However, just up the road from the Callanish Standing Stones, you can visit a blackhouse village that has been lovingly restored by the local community trust.
Gearrannan Blackhouse Village sits in a scenic spot overlooking the Atlantic and is a great place to experience what life would have been like in such a place. You can even stay in accommodations there! With a few modern additions of course…
The famous Harris Tweed must also be made in local homes on the Outer Hebrides, and the Blackhouse Village offers a chance to see the craft in person.
Dun Carloway Broch
A broch is a stone circular tower found in the north is Scotland and the islands. No one is quite sure what they were used for, whether they were defensive structures, regular farmhouses or something in between.
Dun Carloway was likely built in the 1st century AD and was used later in the 17th century as a stronghold.
Norse Mill and Kiln
The Norse Mill is another reconstruction of a building that actually existed on the site. The corn mill and kiln would have been powered by the nearby stream and were used up until the 1930s. They provide an insight into what life would have been like in the not so distant past of the island.
Lewis Chess Set
The history of the Lewis Chess set, or the Uig Chessmen, is a long one. They were likely carved in a Nordic country (probably Norway) in the 12th century, and are made of walrus tusk and whales bone.
How they came to be buried in a sand dune near Uig beach is a complete mystery.
The story of their discovery has also been lost over time, but we do know they were first displayed in 1831.
The Lewis chessmen can now be found split between the British Museum and the National Museum of Scotland, although a large wooden replica is present at Uig beach on the Isle of Lewis.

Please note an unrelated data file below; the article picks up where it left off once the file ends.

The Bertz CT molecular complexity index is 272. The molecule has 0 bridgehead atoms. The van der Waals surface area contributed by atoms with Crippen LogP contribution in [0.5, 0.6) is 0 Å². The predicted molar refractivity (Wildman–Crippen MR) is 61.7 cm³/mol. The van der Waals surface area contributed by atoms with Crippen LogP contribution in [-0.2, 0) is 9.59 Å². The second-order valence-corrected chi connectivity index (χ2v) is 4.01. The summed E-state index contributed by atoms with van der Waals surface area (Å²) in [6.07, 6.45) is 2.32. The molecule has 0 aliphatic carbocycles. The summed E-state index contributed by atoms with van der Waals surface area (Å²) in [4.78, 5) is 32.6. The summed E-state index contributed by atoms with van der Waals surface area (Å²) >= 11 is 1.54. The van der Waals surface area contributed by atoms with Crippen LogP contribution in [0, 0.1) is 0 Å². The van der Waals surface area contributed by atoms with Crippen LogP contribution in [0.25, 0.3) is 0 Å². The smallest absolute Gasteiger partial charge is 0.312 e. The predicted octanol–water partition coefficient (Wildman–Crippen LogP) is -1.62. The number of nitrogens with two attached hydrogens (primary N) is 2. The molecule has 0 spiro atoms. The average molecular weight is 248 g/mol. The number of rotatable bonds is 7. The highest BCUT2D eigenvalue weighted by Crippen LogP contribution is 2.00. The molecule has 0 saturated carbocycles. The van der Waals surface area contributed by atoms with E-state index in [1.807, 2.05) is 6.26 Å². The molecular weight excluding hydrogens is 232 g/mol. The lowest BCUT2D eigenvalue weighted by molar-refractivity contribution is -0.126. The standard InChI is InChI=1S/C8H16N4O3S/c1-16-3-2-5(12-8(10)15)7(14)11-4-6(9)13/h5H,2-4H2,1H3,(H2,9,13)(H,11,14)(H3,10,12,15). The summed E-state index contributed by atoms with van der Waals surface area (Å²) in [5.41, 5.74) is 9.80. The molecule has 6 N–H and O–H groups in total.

Iolaire Disaster Memorial
Sometimes there are disasters that time seems to forget, and it appears to Iolaire is one of them. It is one of the saddest tales I’ve ever heard, and yet I almost didn’t. It features in the Lewis Trilogy by Peter May, a series I happily discovered while on the island, and without which I would never have known this story.
The tragedy of the Iolaire took place at the end of World War I when a fifth of the population of Lewis had already been lost with men going to war never to return.
On the 1st January 1919, many of the Lewis men and some Harris men were on the last leg of a long journey home, just a boat ride away from the islands. 284 men crammed onto the Iolaire, eager to get home for New Year Celebrations, but ultimately, 205 didn’t make it.
Just 12 miles off Stornaway the Iolaire failed to change course in the pitch black, and instead went full steam ahead into the rocks known as ’The Beasts of Holm’, and sunk just 20 yards from the shore.
Forty men managed to scramble to safety with the help of some rope and one lucky soldier who had got ashore. Thirty-nine others survived in the freezing water.
But 205 men who were so close to making it home after fighting in a harrowing war, and perished on the doorstep.